Drawing on his previous experience as an engineer – he develops imaging technology at Massachusetts General Hospital and an electronic health record for VecnaCares. He is also a founding partner of Stanford Brainstorm, the first behavioral health innovation and entrepreneurship laboratory.

He holds a BS in electrical and computer engineering from Rensselaer Polytechnic Institute, an MSE in biomedical and electrical engineering from Johns Hopkins University, and an MD from University of Massachusetts Medical School, and is now completing and transitioning from the University of Washington’s psychiatry residency to their neurology movement disorders fellowship to focus on neurodegenerative disease

October 2018 UWIN seminar: Short talks by Howard Chizeck and Bill Moody

Howard Chizeck and Bill Moody will give short talks at the October 2018 UWIN seminarThe UWIN seminar series resumes for the 2018-19 academic year!  The October 2018 UWIN seminar features an exciting pair of short talks by UWIN faculty members Howard Chizeck and Bill Moody:

  • “Challenges in Optimizing Deep Brain Stimulation”
    Howard Chizeck, Professor, Department of Electrical & Computer Engineering, University of Washington
  • “Trans-skull imaging of brain activity in neonatal mice during spontaneous sleep-wake cycles”
    Bill Moody, Professor, Department of Biology, University of Washington

The seminar is on Wednesday, October 10, 2018 at 3:30pm in Health Sciences Building (HSB) G-328.  Refreshments will be served prior to the talks.


“Challenges in Optimizing Deep Brain Stimulation” (Howard Chizeck):

Deep Brain Stimulation is an approved treatment for Parkinson’s Disease and essential tremor, and is under investigation at various institutions for several other neurological conditions. New devices make it possible to optimally select stimulation parameters for currently approved “open loop” treatments, and to implement closed loop algorithms that adjust stimulation “on the fly,” so as to address tradeoffs between symptom management and side effects. Recent results that we have obtained will be briefly described, and current challenges will be described.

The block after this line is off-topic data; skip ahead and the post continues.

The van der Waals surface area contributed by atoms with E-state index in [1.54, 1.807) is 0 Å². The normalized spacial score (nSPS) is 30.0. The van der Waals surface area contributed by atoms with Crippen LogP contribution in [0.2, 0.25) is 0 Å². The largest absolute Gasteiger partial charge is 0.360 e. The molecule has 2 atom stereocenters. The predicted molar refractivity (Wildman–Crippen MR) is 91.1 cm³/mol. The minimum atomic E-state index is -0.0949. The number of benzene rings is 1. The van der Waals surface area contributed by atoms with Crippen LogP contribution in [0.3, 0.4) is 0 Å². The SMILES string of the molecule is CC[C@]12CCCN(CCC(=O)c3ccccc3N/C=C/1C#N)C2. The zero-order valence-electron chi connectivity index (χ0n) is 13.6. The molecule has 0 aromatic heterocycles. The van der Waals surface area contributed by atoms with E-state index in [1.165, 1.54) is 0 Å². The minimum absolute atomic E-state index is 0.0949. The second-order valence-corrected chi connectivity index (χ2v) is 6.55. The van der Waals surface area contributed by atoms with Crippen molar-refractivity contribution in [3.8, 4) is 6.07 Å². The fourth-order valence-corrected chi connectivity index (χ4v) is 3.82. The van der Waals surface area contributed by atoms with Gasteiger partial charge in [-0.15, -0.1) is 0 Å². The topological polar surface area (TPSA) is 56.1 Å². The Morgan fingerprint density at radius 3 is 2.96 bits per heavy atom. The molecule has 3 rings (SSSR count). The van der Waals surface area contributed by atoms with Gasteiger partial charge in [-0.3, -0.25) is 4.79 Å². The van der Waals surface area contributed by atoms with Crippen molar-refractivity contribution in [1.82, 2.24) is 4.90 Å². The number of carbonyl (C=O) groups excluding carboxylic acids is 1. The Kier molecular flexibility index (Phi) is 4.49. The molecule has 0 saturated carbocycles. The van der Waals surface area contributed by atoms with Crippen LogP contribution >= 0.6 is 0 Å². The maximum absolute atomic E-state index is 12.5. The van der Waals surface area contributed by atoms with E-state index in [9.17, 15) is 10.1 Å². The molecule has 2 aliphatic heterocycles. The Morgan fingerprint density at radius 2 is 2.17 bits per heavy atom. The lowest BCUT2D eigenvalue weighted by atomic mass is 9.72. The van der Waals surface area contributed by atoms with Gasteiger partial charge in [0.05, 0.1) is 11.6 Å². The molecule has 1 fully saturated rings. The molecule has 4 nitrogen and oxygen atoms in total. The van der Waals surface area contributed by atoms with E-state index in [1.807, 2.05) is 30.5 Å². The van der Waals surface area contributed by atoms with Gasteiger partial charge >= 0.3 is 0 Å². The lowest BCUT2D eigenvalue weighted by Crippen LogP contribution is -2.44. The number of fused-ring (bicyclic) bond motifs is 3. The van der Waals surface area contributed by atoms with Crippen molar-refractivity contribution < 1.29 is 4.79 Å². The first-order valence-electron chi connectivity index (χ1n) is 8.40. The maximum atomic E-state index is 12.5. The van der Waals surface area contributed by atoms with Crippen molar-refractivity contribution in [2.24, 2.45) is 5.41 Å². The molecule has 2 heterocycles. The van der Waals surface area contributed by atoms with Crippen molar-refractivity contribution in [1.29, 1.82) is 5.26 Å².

“Trans-skull imaging of brain activity in neonatal mice during spontaneous sleep-wake cycles” (Bill Moody):

Widely propagating waves of electrical activity occur throughout the brain during early development, where they provide long- and short-range synchrony in neuronal activity that helps to establish cortical circuitry. Neuronal activity that is synchronized over large distances also occurs during adult slow-wave sleep and serves a central role in memory consolidation. Using trans-skull optical imaging of brain activity in neonatal mice, combined with power spectral analysis of EMG activity to measure sleep-wake cycles and dimensionality reduction methods to analyze the spatio-temporal patterns of brain activity, we have discovered that pan-cortical waves of activity, which had previously been thought to occur during all behavioral states in the developing brain, are in fact already segregated into sleep cycles by the end of the first postnatal week. Our results suggest that pan-cortical waves of activity in development may establish the long-range neuronal circuitry that is used in adult sleep to consolidate events experienced during wakefulness into long-term memory.